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The technology behind SmartSensor Advance has proven to be one of the most effective tools for safer, more efficient intersections. Now agencies throughout the US are finding creative new ways to use Advance and its dynamic vehicle detections.

Jen Clark
Posted on
October 19, 2018

SmartSensor Advance provides traffic radar detection that is simple and cost-effective to deploy, and its non-intrusive design protects the integrity of roadways while keeping road workers out of harm’s way.  Like all SmartSensors, Advance was designed by Wavetronix engineers to increase both safety and traffic efficiency, but Advance is unique in its ability to continuously track individual vehicles and calculate their estimated time of arrival at the intersection. This allows Advance to dynamically adjust dilemma zone protection to the individual needs of each vehicle.

SmartSensor Advance’s unique capabilities are improving safety and efficiency at intersections throughout the United States.  Now traffic engineers are discovering new and creative ways to use Advance, and the effects on traffic are exciting.  This paper attempts to provide some insight into how SmartSensor Advance works, and the different applications being implemented by traffic professionals at various locations.

Calculating ETA

SmartSensor Advance emits a radar with a large vertical beam width and a narrow horizontal width. The wide vertical beam allows Advance to be mounted high in the air and still track both near and far vehicles at the same time. This is important because the higher the mounting height, the less likely it will be that near vehicles block or occlude vehicles that are farther away.  Advance transmits hundreds of radar pulses each second to detect the range and measure the speed of each vehicle it can see. Advance can detect vehicles from 600 to 900 feet in advance of the stop bar.

“When the Advance sensor detects a vehicle, it measures the distance from that vehicle to the sensor,” explains Mike Miller, Wavetronix senior engineer.  “Knowing the distance of the stop bar to the sensor, the sensor can then determine the distance from the detected vehicle to the stop bar.”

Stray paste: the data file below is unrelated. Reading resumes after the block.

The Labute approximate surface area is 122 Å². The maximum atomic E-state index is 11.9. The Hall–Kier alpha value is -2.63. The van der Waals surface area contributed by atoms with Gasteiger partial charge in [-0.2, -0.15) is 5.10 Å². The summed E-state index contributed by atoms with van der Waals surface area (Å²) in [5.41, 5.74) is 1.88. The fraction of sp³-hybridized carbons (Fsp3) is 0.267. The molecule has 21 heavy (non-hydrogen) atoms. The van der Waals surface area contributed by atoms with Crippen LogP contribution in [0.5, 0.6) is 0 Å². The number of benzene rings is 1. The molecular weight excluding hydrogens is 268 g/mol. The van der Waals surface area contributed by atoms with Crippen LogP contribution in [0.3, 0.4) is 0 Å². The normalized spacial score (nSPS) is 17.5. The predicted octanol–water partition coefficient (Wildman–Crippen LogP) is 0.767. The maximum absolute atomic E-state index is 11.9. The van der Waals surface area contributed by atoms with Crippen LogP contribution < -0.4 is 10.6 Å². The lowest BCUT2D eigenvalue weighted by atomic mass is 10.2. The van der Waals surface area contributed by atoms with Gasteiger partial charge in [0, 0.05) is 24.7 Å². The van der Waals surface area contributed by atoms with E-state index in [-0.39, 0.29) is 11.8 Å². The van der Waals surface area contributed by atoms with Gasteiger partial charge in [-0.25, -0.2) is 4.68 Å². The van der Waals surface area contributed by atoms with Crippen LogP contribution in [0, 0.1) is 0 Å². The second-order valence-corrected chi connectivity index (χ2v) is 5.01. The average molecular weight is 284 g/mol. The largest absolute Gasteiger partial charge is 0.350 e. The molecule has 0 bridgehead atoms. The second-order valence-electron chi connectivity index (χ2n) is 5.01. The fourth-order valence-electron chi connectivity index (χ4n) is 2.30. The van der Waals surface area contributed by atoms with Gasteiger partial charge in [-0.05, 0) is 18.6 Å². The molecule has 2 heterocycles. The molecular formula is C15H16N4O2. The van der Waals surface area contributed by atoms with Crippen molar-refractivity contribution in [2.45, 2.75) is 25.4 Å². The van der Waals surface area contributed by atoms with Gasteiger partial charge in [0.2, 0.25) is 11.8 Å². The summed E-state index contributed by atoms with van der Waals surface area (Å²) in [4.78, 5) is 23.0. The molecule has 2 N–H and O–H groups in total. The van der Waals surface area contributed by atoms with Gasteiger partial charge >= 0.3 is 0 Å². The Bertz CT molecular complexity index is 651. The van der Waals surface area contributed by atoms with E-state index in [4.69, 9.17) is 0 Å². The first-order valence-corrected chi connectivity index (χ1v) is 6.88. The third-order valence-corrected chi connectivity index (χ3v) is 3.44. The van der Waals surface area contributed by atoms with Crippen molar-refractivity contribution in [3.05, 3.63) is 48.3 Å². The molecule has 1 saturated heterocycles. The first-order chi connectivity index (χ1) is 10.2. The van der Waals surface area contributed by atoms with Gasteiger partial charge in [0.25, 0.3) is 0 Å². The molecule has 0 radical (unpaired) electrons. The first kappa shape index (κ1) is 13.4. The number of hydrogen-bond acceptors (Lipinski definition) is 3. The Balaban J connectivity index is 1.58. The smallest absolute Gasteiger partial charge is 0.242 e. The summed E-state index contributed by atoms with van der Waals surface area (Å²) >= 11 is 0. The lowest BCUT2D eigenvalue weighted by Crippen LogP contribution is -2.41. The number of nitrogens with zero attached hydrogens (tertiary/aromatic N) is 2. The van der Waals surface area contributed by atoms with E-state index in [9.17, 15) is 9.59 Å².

Vehicle speed is determined by tracking the vehicle and its changing distance from the stop bar.  Once a vehicle’s speed and distance from the stop bar are known, the sensor can calculate how long it will take the vehicle to reach the stop bar or the estimated time of arrival (ETA):

Vehicle distance from stop bar (ft.) = vehicle distance from sensor (ft.) - stop bar distance from sensor (ft.).

Dilemma Zone Protection

The result of that time calculation is the ETA upon which the Advance sensor bases its dilemma zone protection for individual vehicles.  In other words, the ETA in seconds is the vehicle’s distance from the stop bar divided by the vehicle’s speed. A vehicle’s speed in this equation is represented by feet per second, not miles per hour.  

ETA seconds = vehicle distance from stop bar (ft.) / vehicle speed (ft. / second)

“ETA is continuously updated to determine if there are any vehicles within the broad span of ETAs that constitute the decision dilemma zone,” says Brad Giles, Wavetronix research office director.  “Continuously tracking the ETA helps protect each vehicle based upon its individual dilemma zone.  It is a dynamic system that adjusts for vehicles that are accelerating or decelerating – if there are vehicles in the dilemma zone, the sensor communicates to the controller to extend the green light if possible.”

Applications – Frisco, Texas

One example of how SmartSensor Advance’s dynamic ETA tracking is being used to promote safer intersections comes from a project in Frisco, Texas, where a high school studentnamed Jeff Ding used Advance to tackle turn blindness, something that can be a common danger.  

Jeff Ding says he has experienced turn blindness as a driver and decided for his senior engineering project he would try to comeup with a solution.

“I felt like this is a very clear problem in daily life that many people could relate to,” Ding says.

Turn blindness is a phenomenon that occurs when a left- or right-turning driver’s view of oncoming cross traffic is obstructed by other vehicles, obstacles or geographic features. This raises the risk of accidents for all drivers.  The danger at some intersections is so severe, the City of Frisco prohibits right turns on red simply because of obstructed visibility.

Ding decided to use technology to help drivers turning left across traffic, as well as drivers attempting to turn right on red into traffic. Working closely with the City of Frisco and Twincrest Technologies, the authorized Wavetronix channel partner in Texas, Ding selected a T-intersection where visibility is obstructed and mounted a SmartSensor Advance unit to detect oncoming traffic.

The sensor was connected to an existing red-light confirmation light, and when the sensor detected an oncoming vehicle, the detection would illuminate the confirmation light, signaling to drivers that it was not safe to turn. The testing was done without the driving public’s knowledge; the indicator setup was tested to see if it modeled what drivers were currently doing.